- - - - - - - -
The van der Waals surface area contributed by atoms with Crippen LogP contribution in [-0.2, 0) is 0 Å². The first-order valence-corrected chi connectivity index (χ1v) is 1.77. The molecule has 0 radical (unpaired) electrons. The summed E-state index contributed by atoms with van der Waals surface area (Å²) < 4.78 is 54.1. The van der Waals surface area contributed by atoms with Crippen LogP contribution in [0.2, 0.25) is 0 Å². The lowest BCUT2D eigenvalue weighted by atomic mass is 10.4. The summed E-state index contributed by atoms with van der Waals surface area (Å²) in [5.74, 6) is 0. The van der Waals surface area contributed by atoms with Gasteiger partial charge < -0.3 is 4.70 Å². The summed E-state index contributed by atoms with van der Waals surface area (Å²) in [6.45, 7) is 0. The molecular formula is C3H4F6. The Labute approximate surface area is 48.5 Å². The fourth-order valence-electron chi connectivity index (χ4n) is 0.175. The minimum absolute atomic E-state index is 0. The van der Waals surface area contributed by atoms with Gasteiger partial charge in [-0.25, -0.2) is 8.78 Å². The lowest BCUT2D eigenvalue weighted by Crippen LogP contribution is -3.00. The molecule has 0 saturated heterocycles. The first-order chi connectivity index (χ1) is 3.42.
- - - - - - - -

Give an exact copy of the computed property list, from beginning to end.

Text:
The van der Waals surface area contributed by atoms with Crippen LogP contribution in [-0.2, 0) is 0 Å². The first-order valence-corrected chi connectivity index (χ1v) is 1.77. The molecule has 0 radical (unpaired) electrons. The summed E-state index contributed by atoms with van der Waals surface area (Å²) < 4.78 is 54.1. The van der Waals surface area contributed by atoms with Crippen LogP contribution in [0.2, 0.25) is 0 Å². The lowest BCUT2D eigenvalue weighted by atomic mass is 10.4. The summed E-state index contributed by atoms with van der Waals surface area (Å²) in [5.74, 6) is 0. The van der Waals surface area contributed by atoms with Gasteiger partial charge < -0.3 is 4.70 Å². The summed E-state index contributed by atoms with van der Waals surface area (Å²) in [6.45, 7) is 0. The molecular formula is C3H4F6. The Labute approximate surface area is 48.5 Å². The fourth-order valence-electron chi connectivity index (χ4n) is 0.175. The minimum absolute atomic E-state index is 0. The van der Waals surface area contributed by atoms with Gasteiger partial charge in [-0.25, -0.2) is 8.78 Å². The lowest BCUT2D eigenvalue weighted by Crippen LogP contribution is -3.00. The molecule has 0 saturated heterocycles. The first-order chi connectivity index (χ1) is 3.42.